Forsake the world that hates you. Embrace its monster.
Tresor Institute accepts only the worthy, and Ada Călinescu is anything but. Intractable, mannish, a child of convicted terrorists, she can at best hope to be overlooked. Yet somehow the Institute accepts her application for transfer. Her ticket to the polar town of Heilung, home of the Institute, arrives free of charge.
Her only chance to forge a brighter future.
Except Heilung welcomes Ada with news of a brutal murder. Militiamen stalk the town, keen to fill their arrest quotas—and Ada knows she could make an easy scapegoat. At every turn the bloody conspiracy follows her, from the halls of Tresor to the arms of a stranger she yearns to make hers. What starts as a dalliance risks putting Ada at odds with the Bureau itself.
And then expulsion will be the least of her concerns.
I received an ARC of this book in exchange for an honest review.
I didn’t know what I was getting into when I agreed to read this book, but I don’t regret the decision one bit. This is easily one of my top five reads of the year.
The world described is stark and unforgiving. The Authority, aptly named, attempts to control every aspect of its citizens’ lives; how they dress, the news media, social interactions, and basic necessities like heat and power. Anyone deemed problematic is summarily removed. Some are rumored to be relocated, others disappear, seemingly without a trace. And the Militiamen tasked to ensure citizens comply with the law are harsh and often brutal during their interrogations.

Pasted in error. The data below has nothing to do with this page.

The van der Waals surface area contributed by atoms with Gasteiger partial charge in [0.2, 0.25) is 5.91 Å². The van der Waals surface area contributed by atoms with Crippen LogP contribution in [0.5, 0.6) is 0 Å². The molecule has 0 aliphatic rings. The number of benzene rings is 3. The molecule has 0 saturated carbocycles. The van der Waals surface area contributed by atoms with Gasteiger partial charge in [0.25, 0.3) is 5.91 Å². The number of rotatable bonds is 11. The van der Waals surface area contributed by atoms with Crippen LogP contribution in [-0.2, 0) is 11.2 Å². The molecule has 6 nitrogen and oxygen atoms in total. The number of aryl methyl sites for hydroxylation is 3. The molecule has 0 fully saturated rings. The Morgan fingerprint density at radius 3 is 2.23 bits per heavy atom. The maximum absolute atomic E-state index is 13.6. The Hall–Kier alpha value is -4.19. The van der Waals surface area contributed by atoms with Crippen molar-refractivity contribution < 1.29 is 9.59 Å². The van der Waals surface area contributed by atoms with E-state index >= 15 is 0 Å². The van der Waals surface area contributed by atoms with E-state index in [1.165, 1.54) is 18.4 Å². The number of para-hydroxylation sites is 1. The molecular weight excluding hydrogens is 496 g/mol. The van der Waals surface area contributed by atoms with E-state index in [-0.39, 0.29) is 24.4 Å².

At the core of the story is spellcraft, the force used to power the Authority’s buildings, their weapons, and more. Spellcraft is based on combinations of different glyphs; specific types and combinations result in certain effects. The main character, Ada, is a student of the Institute, where she studies spellcraft—before she’s caught up in the conspiracy the synopsis describes.
Beyond the Institute, Ada is also striving to find herself—in defiance of the Authority’s laws regarding gender norms. When she meets Nikola, a kindred spirit in many ways, she’s instantly intrigued. Nikola is enigmatic and evasive, a mystery Ada is determined to unravel.
Then there’s the conspiracy itself. I don’t want to give any of the plot away, but I’ll say this: I could not have predicted how this story unfolded if I’d tried. It was done really well, giving just enough away to make me wonder without revealing the answers until the very end.
And the writing style of this book was nothing short of captivating. It’s written in beautifully haunting, literary prose that by itself made me want to read more. That the story was so fascinating only made it that much better.
Imago: A Dystopian Gothic will release on January 30, 2024.